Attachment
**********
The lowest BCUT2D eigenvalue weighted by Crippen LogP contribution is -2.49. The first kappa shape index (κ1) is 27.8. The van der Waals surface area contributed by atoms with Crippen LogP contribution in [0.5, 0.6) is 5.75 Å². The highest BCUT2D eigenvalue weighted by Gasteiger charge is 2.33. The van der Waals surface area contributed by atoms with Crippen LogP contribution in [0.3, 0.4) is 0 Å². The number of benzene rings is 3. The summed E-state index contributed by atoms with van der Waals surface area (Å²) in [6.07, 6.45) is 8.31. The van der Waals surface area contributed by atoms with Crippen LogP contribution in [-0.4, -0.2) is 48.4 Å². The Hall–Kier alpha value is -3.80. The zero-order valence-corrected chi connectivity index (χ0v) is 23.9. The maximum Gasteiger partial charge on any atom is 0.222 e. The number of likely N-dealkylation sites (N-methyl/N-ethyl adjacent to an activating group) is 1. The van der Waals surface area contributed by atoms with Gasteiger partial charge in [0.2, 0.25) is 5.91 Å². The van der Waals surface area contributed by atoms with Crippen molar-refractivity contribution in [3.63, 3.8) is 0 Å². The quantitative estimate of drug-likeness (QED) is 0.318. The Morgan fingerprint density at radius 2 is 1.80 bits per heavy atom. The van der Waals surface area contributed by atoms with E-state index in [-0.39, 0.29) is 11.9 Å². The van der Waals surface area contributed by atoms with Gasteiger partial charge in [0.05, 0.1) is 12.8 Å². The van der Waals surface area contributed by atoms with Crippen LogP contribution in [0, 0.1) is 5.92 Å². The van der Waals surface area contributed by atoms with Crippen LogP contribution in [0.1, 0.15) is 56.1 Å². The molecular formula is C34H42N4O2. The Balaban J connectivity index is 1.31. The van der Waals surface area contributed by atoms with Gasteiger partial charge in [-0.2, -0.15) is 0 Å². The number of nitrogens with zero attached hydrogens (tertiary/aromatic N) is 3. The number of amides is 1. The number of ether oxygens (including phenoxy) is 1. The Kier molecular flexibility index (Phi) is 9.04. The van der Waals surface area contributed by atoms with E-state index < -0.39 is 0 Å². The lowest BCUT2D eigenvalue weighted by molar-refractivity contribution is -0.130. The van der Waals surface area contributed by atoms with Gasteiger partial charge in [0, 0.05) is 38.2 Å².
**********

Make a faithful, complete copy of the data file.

The lowest BCUT2D eigenvalue weighted by Crippen LogP contribution is -2.49. The first kappa shape index (κ1) is 27.8. The van der Waals surface area contributed by atoms with Crippen LogP contribution in [0.5, 0.6) is 5.75 Å². The highest BCUT2D eigenvalue weighted by Gasteiger charge is 2.33. The van der Waals surface area contributed by atoms with Crippen LogP contribution in [0.3, 0.4) is 0 Å². The number of benzene rings is 3. The summed E-state index contributed by atoms with van der Waals surface area (Å²) in [6.07, 6.45) is 8.31. The van der Waals surface area contributed by atoms with Crippen LogP contribution in [-0.4, -0.2) is 48.4 Å². The Hall–Kier alpha value is -3.80. The zero-order valence-corrected chi connectivity index (χ0v) is 23.9. The maximum Gasteiger partial charge on any atom is 0.222 e. The number of likely N-dealkylation sites (N-methyl/N-ethyl adjacent to an activating group) is 1. The van der Waals surface area contributed by atoms with Gasteiger partial charge in [0.2, 0.25) is 5.91 Å². The van der Waals surface area contributed by atoms with Crippen molar-refractivity contribution in [3.63, 3.8) is 0 Å². The quantitative estimate of drug-likeness (QED) is 0.318. The Morgan fingerprint density at radius 2 is 1.80 bits per heavy atom. The van der Waals surface area contributed by atoms with E-state index in [-0.39, 0.29) is 11.9 Å². The van der Waals surface area contributed by atoms with Gasteiger partial charge in [0.05, 0.1) is 12.8 Å². The van der Waals surface area contributed by atoms with Crippen LogP contribution in [0, 0.1) is 5.92 Å². The van der Waals surface area contributed by atoms with Crippen LogP contribution in [0.1, 0.15) is 56.1 Å². The molecular formula is C34H42N4O2. The Balaban J connectivity index is 1.31. The van der Waals surface area contributed by atoms with Gasteiger partial charge in [-0.2, -0.15) is 0 Å². The number of nitrogens with zero attached hydrogens (tertiary/aromatic N) is 3. The number of amides is 1. The number of ether oxygens (including phenoxy) is 1. The Kier molecular flexibility index (Phi) is 9.04. The van der Waals surface area contributed by atoms with E-state index < -0.39 is 0 Å². The lowest BCUT2D eigenvalue weighted by molar-refractivity contribution is -0.130. The van der Waals surface area contributed by atoms with Gasteiger partial charge in [0, 0.05) is 38.2 Å².